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To app or not to app: Should retailers invest in responsive sites or apps?

Many retailers remain unsure as to whether they should prioritise investment in apps or responsive websites. Drapers looks into the long-running debate.

River Island app

River Island app

River Island app

As retailers and brands desperately seek to stay ahead of the mobile curve, many are struggling with whether they would be better off investing their resources in separate app platforms or responsive websites that adjust to different screen sizes.

A Barclays bank survey of m-commerce shows that UK consumer retail spend on mobiles and tablets is forecast to hit £53.6bn a year by 2024, which would equate to 13.7% of all retail spend. Shoppers currently spend £9.7bn a year via smartphones and tablets. Sales made through apps account for 33% of retail spend on mobiles.

Sean McKee, Schuh’s head of ecommerce and customer services, says that although the footwear retailer does have an app, they are not a necessity for all retailers. 

McKee believes the decision about whether retailers should prioritise responsive websites or apps depends on the frequency of engagement they have with their customers: ”Responsive websites will attract the vast majority of customers and so cover the majority of needs, but an app is where your niche, most engaged customers will go to interact and shop.

”It’s easiest to prioritise responsive websites – they’ll keep most customers happy, deliver a decent, consistent experience at device level and offer a degree of future-proofing.”

However, he says luxury fashion, department stores, supermarkets and high-frequency fashion retailers “are obvious candidates” for prioritising apps because of the loyalty these platforms engender with shoppers. “If your business isn’t one of these, then the USP of the app should be clear. What does it do that a website cannot?”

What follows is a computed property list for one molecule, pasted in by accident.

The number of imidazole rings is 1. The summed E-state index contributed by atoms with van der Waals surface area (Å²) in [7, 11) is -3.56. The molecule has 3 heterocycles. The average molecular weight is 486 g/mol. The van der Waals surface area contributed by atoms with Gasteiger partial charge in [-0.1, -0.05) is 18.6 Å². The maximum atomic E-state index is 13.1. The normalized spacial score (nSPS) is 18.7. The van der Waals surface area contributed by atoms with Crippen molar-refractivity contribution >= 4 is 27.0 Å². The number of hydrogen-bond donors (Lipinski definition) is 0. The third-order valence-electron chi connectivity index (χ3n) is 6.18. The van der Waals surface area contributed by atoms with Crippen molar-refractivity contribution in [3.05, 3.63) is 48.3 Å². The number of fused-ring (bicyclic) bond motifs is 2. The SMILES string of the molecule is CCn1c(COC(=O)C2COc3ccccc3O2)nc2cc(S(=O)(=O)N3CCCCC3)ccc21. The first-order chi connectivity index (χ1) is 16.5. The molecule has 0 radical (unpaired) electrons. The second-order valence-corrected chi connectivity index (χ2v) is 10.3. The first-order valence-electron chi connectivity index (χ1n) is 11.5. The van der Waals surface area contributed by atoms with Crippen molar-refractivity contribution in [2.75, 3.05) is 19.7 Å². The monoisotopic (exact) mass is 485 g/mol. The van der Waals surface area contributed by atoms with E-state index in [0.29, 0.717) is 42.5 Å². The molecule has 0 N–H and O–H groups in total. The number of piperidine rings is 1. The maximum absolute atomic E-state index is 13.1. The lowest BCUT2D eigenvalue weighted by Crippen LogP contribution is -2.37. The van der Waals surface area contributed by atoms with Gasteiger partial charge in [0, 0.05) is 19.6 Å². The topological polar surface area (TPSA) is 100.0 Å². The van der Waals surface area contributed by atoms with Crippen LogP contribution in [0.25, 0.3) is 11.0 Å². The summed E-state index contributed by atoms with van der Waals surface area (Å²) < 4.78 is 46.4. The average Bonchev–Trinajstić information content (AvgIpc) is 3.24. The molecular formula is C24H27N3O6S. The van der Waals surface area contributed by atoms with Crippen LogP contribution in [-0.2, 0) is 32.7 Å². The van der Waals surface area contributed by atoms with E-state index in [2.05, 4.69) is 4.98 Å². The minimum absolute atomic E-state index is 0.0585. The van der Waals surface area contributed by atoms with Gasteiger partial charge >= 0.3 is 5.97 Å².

He adds: “If we play with apps again – as, in the end, there is an engaged niche to go after – we must be clear about a purpose beyond transactions. That purpose must be interesting to our customers. We haven’t answered that question yet in a way that gives me confidence to proceed, and it’s always possible to identify lower-hanging commercial fruit.”

Jonathan Wall, group ecommerce director at Shop Direct, agrees that “retailers with large customer bases that [are more likely to make] repeat purchases” should be prioritising apps, whereas those “looking for non-repeat business, who are more focused on customers who are likely to make one-off purchases” should instead focus on responsive websites.

He adds: “New app functionality needs to match as closely as possible the features of their mobile site and should have things like biometrics and camera functionality to enable the customer to interact more effectively and therefore provide a greater user experience.”

Speaking at the Internet Retailing Conference in London last month, Martijn Bertisen, director of retail at Google UK, said: “When it comes to pure commerce, I think your site now is still more important. On apps you need to offer something more than retail alone, not just an ecommerce transaction. The best apps have utilities that make them ’sticky’ so people want to use them on a daily basis.”

Although all retailers wanted to talk about apps two years ago, for James Doyan, managing director of ecommerce consultancy Athito Retail, the future will not be about this platform for many.

“It’s important to have apps in the armoury – not having apps now would be a mistake – but in the next few years it will become less important,” he says. “If a retailer has an app now they should carry on. Don’t let it fall down, but spend the majority of your money on responsive websites with rich content to keep customers on there and increase dwell times.”